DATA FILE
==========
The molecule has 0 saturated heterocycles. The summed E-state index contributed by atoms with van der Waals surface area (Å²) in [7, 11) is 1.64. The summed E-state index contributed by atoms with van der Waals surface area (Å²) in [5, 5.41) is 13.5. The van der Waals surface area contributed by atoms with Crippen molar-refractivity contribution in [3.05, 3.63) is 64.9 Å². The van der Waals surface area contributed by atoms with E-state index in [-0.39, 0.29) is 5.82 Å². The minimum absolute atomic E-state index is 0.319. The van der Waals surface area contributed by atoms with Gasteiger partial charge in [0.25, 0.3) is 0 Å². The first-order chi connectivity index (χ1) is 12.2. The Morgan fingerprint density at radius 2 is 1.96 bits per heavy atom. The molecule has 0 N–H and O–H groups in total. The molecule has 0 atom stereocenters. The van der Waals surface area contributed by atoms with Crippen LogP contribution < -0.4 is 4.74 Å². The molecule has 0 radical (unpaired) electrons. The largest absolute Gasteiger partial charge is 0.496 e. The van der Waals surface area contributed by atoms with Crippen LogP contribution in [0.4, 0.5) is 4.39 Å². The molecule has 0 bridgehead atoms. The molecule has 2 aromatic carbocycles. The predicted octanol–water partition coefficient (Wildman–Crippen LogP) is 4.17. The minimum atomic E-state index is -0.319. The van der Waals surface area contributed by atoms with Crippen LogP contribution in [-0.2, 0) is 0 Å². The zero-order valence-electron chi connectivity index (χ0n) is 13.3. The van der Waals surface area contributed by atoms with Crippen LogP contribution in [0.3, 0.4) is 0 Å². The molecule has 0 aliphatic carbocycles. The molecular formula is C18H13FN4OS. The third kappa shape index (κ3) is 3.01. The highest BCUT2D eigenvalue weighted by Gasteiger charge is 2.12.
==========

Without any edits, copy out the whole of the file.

The molecule has 0 saturated heterocycles. The summed E-state index contributed by atoms with van der Waals surface area (Å²) in [7, 11) is 1.64. The summed E-state index contributed by atoms with van der Waals surface area (Å²) in [5, 5.41) is 13.5. The van der Waals surface area contributed by atoms with Crippen molar-refractivity contribution in [3.05, 3.63) is 64.9 Å². The van der Waals surface area contributed by atoms with E-state index in [-0.39, 0.29) is 5.82 Å². The minimum absolute atomic E-state index is 0.319. The van der Waals surface area contributed by atoms with Gasteiger partial charge in [0.25, 0.3) is 0 Å². The first-order chi connectivity index (χ1) is 12.2. The Morgan fingerprint density at radius 2 is 1.96 bits per heavy atom. The molecule has 0 N–H and O–H groups in total. The molecule has 0 atom stereocenters. The van der Waals surface area contributed by atoms with Crippen LogP contribution < -0.4 is 4.74 Å². The molecule has 0 radical (unpaired) electrons. The largest absolute Gasteiger partial charge is 0.496 e. The van der Waals surface area contributed by atoms with Crippen LogP contribution in [0.4, 0.5) is 4.39 Å². The molecule has 0 bridgehead atoms. The molecule has 2 aromatic carbocycles. The predicted octanol–water partition coefficient (Wildman–Crippen LogP) is 4.17. The minimum atomic E-state index is -0.319. The van der Waals surface area contributed by atoms with Crippen LogP contribution in [-0.2, 0) is 0 Å². The zero-order valence-electron chi connectivity index (χ0n) is 13.3. The van der Waals surface area contributed by atoms with Crippen LogP contribution in [0.3, 0.4) is 0 Å². The molecule has 0 aliphatic carbocycles. The molecular formula is C18H13FN4OS. The third kappa shape index (κ3) is 3.01. The highest BCUT2D eigenvalue weighted by Gasteiger charge is 2.12.